How the fluorescent nanoclusters look like
Our new article “Albumin-stabilized fluorescent metal nanoclusters: fabrication, physico-chemical properties and cytotoxicity” was recently published in Materials and Design journal. The work was performed by a team of authors from the Scientific Clinical Center for Physico-Chemical Medicine, Moscow Institute of Physics and Technology and IBCh RAS. The researchers of the Electron microscopy group of our institute carried out an important part of the work on direct visualization of the obtained structures, as well as on the measurement of energy dispersive X-ray spectra.
Metal nanoclusters, consisting of several tens of metal atoms and having a size of less than 2 nm, are a promising material due to their unique optical properties that appear due to the splitting of electron energy spectrum in metal into discrete energy levels as a result of quantum-size effects. Such a system exhibits properties similar to molecules, such as fluorescence and has interesting electrical and magnetic properties. However, due to the high surface energy, nanoclusters quickly aggregate into larger particles and require stabilization. In this work, nanoclusters were synthesized using the protein-stabilizing method, where the protein can simultaneously act as both a reducing and stabilizing agent. The synthesis procedure was optimized to obtain nanoclusters from various metals (suspensions of gold and cadmium nanoclusters are shown in Figure 1) stabilized with bovine serum albumin.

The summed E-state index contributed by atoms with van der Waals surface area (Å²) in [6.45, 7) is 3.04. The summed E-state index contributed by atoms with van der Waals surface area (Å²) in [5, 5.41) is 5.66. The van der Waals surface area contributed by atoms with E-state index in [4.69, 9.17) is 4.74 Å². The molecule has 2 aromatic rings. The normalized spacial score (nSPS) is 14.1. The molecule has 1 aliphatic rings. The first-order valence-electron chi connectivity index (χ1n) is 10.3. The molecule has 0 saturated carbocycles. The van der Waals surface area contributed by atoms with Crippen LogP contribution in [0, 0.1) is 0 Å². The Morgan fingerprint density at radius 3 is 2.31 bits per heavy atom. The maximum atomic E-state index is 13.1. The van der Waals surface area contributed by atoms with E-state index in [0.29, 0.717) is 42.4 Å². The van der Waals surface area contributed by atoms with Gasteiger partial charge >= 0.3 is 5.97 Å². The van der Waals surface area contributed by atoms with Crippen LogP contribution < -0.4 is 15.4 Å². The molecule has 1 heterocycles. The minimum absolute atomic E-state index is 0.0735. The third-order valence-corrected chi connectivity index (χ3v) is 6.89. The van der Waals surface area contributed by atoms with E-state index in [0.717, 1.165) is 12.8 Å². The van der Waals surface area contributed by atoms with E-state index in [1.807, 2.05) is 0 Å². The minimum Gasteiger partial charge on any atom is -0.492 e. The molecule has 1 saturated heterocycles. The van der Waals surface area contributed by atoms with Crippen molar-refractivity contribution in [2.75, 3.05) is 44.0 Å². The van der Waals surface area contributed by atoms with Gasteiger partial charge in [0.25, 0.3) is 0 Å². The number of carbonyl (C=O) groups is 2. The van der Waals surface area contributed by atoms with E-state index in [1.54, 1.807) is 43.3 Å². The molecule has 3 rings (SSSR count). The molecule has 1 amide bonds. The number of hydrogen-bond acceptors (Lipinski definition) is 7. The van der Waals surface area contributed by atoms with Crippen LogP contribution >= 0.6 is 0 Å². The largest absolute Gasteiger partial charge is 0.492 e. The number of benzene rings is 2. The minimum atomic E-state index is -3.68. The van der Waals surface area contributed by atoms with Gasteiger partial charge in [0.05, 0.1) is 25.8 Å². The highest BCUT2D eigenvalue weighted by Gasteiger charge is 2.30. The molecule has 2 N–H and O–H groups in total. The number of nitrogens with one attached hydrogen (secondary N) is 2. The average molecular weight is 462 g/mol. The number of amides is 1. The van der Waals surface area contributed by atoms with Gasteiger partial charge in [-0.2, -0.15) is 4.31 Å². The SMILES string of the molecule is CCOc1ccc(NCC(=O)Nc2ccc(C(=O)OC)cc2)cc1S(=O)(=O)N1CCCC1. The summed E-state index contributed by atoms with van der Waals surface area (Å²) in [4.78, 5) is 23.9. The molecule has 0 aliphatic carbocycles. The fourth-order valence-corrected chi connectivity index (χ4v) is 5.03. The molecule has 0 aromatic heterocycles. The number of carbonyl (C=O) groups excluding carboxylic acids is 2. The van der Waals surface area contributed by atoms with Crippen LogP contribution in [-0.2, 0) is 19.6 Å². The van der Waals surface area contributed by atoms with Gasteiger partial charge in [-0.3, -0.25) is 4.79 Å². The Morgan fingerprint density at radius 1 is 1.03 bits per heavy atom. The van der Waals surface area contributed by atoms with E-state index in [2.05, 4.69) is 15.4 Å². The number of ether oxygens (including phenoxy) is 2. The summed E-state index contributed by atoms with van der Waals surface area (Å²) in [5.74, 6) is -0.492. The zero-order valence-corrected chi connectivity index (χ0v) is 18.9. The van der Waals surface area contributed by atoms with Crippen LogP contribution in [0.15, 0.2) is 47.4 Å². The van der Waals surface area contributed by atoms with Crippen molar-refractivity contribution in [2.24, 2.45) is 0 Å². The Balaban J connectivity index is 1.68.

Fig.1. Images of suspensions of gold (left) and cadmium (right) nanoclusters in daylight and under a UV lamp.
A number of indirect measurements were performed to estimate the size of the resulting clusters, such as mass spectroscopy, energy dispersive X-ray spectroscopy, etc., which showed that gold nanoclusters consist of 10-15 atoms, and cadmium ones - of 25-40 atoms. In order to confirm the results of these measurements, it was necessary to visualize metal nanoclusters. Which was done using transmission electron microscopy. The task was complicated by the very small particle sizes, as well as the fact that they are surrounded by protein. These factors reduced the contrast of the resulting images. In order to obtain a statistically significant amount of sufficiently contrast images of nanoclusters, both standard electron microscopy methods and new approaches, where we employ nanostructured substrates, were used. Figure 2 shows the obtained images of nanoclusters and diagrams of its size distribution.
Fig.2. TEM images and size distribution diagrams of gold (top) and cadmium (bottom) nanoclusters.